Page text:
Lots of people don’t understand is why serious shooters of clay sports pay up $3 to $5K for a O/U gun. Then again, most of those people have never shot at even a state-level trap shoot. They’ve probably never been in a trap league at their local club. They shoot a few hundred rounds per year, tops.

      A serious trap shooter shoots in one day what the price-befuddled shooter shoots in a year – or more. I’ve been at trap shoots where most of the shooters shot 250 rounds in a day, and then the two top-scoring shooters ended up shooting nearly 1,000 rounds (all combined) that day.

      I’ve shot trap on some days with a Browning O/U, some other days with an old Fox Sterlingworth SxS, others with an old Parker VH. The older SxS guns work just as well as the newer guns, but the differences between a field and a competition/sports gun become painfully apparent after about 50 rounds, ie, one round of doubles. For starters, the forearm starts to bleed heat through, or the splinter foreends have so little wood on them that it is only a matter of time before I burn my fingers by touching the barrels. Another issue will be the fit and recoil delivery – the Sterlingworth and Parker shoot well for the first 25 rounds, but after 250 rounds in a day, I’m a hurting pup. They don’t even have a rubber recoil pad – they had only a bakelite or phenolic butt plate. The Browning has a rubber pad, but after 250+ rounds, I’m starting to feel the fatigue of absorbing the recoil. By 500 or so rounds through the Browning, I feel as tho I’m done for the weekend.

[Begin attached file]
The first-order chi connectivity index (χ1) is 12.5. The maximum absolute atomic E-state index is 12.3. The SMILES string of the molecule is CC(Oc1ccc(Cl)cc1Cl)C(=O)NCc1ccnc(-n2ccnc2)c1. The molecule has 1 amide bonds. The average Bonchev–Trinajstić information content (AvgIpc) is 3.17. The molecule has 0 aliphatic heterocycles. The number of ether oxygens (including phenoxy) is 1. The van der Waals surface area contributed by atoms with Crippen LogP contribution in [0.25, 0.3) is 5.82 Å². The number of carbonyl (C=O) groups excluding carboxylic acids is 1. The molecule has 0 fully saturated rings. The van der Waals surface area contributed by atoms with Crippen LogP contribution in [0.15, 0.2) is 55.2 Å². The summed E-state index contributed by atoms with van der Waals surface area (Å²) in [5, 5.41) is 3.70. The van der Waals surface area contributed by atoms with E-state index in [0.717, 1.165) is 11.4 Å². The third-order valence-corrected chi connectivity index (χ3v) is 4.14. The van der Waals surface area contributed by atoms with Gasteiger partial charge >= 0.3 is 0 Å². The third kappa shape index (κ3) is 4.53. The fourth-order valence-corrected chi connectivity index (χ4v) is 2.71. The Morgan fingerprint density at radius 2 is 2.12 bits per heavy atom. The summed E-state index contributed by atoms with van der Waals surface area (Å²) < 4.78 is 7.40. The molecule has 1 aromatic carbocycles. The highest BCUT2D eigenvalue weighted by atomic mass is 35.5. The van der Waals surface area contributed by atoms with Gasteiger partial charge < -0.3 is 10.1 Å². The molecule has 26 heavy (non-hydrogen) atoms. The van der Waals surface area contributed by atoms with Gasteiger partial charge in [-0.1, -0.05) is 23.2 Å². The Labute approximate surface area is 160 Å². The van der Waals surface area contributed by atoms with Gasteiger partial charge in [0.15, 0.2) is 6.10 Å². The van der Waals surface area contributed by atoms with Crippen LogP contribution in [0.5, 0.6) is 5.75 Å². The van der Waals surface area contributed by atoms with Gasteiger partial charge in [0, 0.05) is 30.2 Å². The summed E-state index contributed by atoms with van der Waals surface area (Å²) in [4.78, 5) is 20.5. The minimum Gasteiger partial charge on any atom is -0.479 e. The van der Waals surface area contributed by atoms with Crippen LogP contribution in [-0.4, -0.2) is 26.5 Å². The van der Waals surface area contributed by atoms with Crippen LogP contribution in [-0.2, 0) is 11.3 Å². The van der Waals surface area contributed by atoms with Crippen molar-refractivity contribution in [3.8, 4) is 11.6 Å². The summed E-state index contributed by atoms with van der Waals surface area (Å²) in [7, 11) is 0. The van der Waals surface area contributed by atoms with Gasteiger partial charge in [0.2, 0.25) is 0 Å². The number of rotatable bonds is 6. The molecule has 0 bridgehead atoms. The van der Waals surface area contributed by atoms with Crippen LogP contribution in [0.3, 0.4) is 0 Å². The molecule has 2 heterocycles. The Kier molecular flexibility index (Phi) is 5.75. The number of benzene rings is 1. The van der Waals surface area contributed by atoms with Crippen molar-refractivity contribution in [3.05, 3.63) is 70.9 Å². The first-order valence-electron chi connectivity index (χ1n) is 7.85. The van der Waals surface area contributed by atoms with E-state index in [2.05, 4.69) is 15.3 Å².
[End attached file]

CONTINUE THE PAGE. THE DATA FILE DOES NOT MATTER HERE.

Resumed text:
When people have loaned me high-end guns (as I’m shopping for one in the $5K+ range), I can shoot a round of doubles and barely notice the recoil. The fit and recoil issues are greatly improved.

      • If somebody shoots trap, they’re already in a special use category. Dropping thousands of dollars comes with the territory. But anyone else, why spend the $$$?

        Or for that matter, why not drop $400 on a Turkish import every 2 or 3 years (or $600 on a Tristar with a 5 year warranty), rather than $3-5K all at once? It would take 7.5 years for the cheap Turk gun(s) to come to the same price as a $3K shottie, at which point I would guess it would need to be replaced anyway (14-16K rounds), whereas worst case $1200 spread over 5 years would get me 2 Tristars. Buy from Davidson’s and it comes with a lifetime warranty.

        I admit it, I’m a cheap bastard.

  10. I enjoy shooting spotting clays with my Weatherby Orion as much or more than I do with my Browning Citori. It probably will not stand up as long but, it fits nicely, shoots great, looks very nice and it costs much less than the others. May have to replace sooner but, mine is still tight and shooting well after many rounds.

Comments are closed.